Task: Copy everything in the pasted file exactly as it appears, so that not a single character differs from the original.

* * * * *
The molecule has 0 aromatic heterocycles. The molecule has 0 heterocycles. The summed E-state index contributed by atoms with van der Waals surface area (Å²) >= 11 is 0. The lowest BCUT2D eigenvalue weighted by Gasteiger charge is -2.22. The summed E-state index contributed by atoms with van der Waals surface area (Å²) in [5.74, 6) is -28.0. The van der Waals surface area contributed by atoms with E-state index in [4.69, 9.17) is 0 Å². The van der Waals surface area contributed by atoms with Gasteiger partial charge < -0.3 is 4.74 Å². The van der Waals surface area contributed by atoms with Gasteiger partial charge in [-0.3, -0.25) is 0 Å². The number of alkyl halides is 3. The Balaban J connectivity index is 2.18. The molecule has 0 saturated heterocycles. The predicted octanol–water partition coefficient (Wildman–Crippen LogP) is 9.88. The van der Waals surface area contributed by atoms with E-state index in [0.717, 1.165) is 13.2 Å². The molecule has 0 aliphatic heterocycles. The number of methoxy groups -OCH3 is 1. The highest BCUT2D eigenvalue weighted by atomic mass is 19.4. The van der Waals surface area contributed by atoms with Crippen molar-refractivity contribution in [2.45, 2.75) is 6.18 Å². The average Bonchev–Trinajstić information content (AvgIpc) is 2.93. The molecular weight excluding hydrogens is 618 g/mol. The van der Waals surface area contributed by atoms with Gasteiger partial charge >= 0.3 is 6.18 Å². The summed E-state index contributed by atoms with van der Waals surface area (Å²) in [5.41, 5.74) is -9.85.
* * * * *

The molecule has 0 aromatic heterocycles. The molecule has 0 heterocycles. The summed E-state index contributed by atoms with van der Waals surface area (Å²) >= 11 is 0. The lowest BCUT2D eigenvalue weighted by Gasteiger charge is -2.22. The summed E-state index contributed by atoms with van der Waals surface area (Å²) in [5.74, 6) is -28.0. The van der Waals surface area contributed by atoms with E-state index in [4.69, 9.17) is 0 Å². The van der Waals surface area contributed by atoms with Gasteiger partial charge < -0.3 is 4.74 Å². The van der Waals surface area contributed by atoms with Gasteiger partial charge in [-0.3, -0.25) is 0 Å². The number of alkyl halides is 3. The Balaban J connectivity index is 2.18. The molecule has 0 saturated heterocycles. The predicted octanol–water partition coefficient (Wildman–Crippen LogP) is 9.88. The van der Waals surface area contributed by atoms with E-state index in [0.717, 1.165) is 13.2 Å². The molecule has 0 aliphatic heterocycles. The number of methoxy groups -OCH3 is 1. The highest BCUT2D eigenvalue weighted by atomic mass is 19.4. The van der Waals surface area contributed by atoms with Crippen molar-refractivity contribution in [2.45, 2.75) is 6.18 Å². The average Bonchev–Trinajstić information content (AvgIpc) is 2.93. The molecular weight excluding hydrogens is 618 g/mol. The van der Waals surface area contributed by atoms with Gasteiger partial charge >= 0.3 is 6.18 Å². The summed E-state index contributed by atoms with van der Waals surface area (Å²) in [5.41, 5.74) is -9.85.